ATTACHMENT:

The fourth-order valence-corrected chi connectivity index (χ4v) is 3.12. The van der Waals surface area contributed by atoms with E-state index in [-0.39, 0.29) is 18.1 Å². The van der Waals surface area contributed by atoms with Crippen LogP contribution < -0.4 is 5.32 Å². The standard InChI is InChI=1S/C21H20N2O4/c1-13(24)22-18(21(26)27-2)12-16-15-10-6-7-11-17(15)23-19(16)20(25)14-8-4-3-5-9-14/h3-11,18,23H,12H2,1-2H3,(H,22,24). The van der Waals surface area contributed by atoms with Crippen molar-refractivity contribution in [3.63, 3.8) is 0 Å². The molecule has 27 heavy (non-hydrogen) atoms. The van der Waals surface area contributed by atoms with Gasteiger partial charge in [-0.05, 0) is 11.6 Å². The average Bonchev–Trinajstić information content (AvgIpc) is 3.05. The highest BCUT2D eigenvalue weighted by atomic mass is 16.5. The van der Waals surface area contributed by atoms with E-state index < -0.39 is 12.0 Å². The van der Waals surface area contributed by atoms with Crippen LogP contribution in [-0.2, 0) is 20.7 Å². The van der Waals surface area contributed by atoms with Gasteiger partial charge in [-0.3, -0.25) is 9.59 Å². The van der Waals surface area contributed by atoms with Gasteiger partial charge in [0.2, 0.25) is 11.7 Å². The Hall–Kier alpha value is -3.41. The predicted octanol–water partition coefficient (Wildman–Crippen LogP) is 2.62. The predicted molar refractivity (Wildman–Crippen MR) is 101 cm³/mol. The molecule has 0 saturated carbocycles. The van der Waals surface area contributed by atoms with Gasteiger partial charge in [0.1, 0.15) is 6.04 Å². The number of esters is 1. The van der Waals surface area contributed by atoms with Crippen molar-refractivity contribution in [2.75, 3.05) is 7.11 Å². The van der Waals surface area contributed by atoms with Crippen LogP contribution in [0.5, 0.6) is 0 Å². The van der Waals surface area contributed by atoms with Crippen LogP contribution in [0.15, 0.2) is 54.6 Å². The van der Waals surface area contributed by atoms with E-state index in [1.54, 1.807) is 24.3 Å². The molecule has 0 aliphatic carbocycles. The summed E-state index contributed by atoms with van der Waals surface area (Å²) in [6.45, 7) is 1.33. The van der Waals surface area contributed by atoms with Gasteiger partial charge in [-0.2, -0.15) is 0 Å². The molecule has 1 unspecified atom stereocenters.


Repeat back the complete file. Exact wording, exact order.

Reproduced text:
The fourth-order valence-corrected chi connectivity index (χ4v) is 3.12. The van der Waals surface area contributed by atoms with E-state index in [-0.39, 0.29) is 18.1 Å². The van der Waals surface area contributed by atoms with Crippen LogP contribution < -0.4 is 5.32 Å². The standard InChI is InChI=1S/C21H20N2O4/c1-13(24)22-18(21(26)27-2)12-16-15-10-6-7-11-17(15)23-19(16)20(25)14-8-4-3-5-9-14/h3-11,18,23H,12H2,1-2H3,(H,22,24). The van der Waals surface area contributed by atoms with Crippen molar-refractivity contribution in [3.63, 3.8) is 0 Å². The molecule has 27 heavy (non-hydrogen) atoms. The van der Waals surface area contributed by atoms with Gasteiger partial charge in [-0.05, 0) is 11.6 Å². The average Bonchev–Trinajstić information content (AvgIpc) is 3.05. The highest BCUT2D eigenvalue weighted by atomic mass is 16.5. The van der Waals surface area contributed by atoms with E-state index < -0.39 is 12.0 Å². The van der Waals surface area contributed by atoms with Crippen LogP contribution in [-0.2, 0) is 20.7 Å². The van der Waals surface area contributed by atoms with Gasteiger partial charge in [-0.3, -0.25) is 9.59 Å². The van der Waals surface area contributed by atoms with Gasteiger partial charge in [0.2, 0.25) is 11.7 Å². The Hall–Kier alpha value is -3.41. The predicted octanol–water partition coefficient (Wildman–Crippen LogP) is 2.62. The predicted molar refractivity (Wildman–Crippen MR) is 101 cm³/mol. The molecule has 0 saturated carbocycles. The van der Waals surface area contributed by atoms with Gasteiger partial charge in [0.1, 0.15) is 6.04 Å². The number of esters is 1. The van der Waals surface area contributed by atoms with Crippen molar-refractivity contribution in [2.75, 3.05) is 7.11 Å². The van der Waals surface area contributed by atoms with Crippen LogP contribution in [0.5, 0.6) is 0 Å². The van der Waals surface area contributed by atoms with Crippen LogP contribution in [0.15, 0.2) is 54.6 Å². The van der Waals surface area contributed by atoms with E-state index in [1.54, 1.807) is 24.3 Å². The molecule has 0 aliphatic carbocycles. The summed E-state index contributed by atoms with van der Waals surface area (Å²) in [6.45, 7) is 1.33. The van der Waals surface area contributed by atoms with Gasteiger partial charge in [-0.2, -0.15) is 0 Å². The molecule has 1 unspecified atom stereocenters.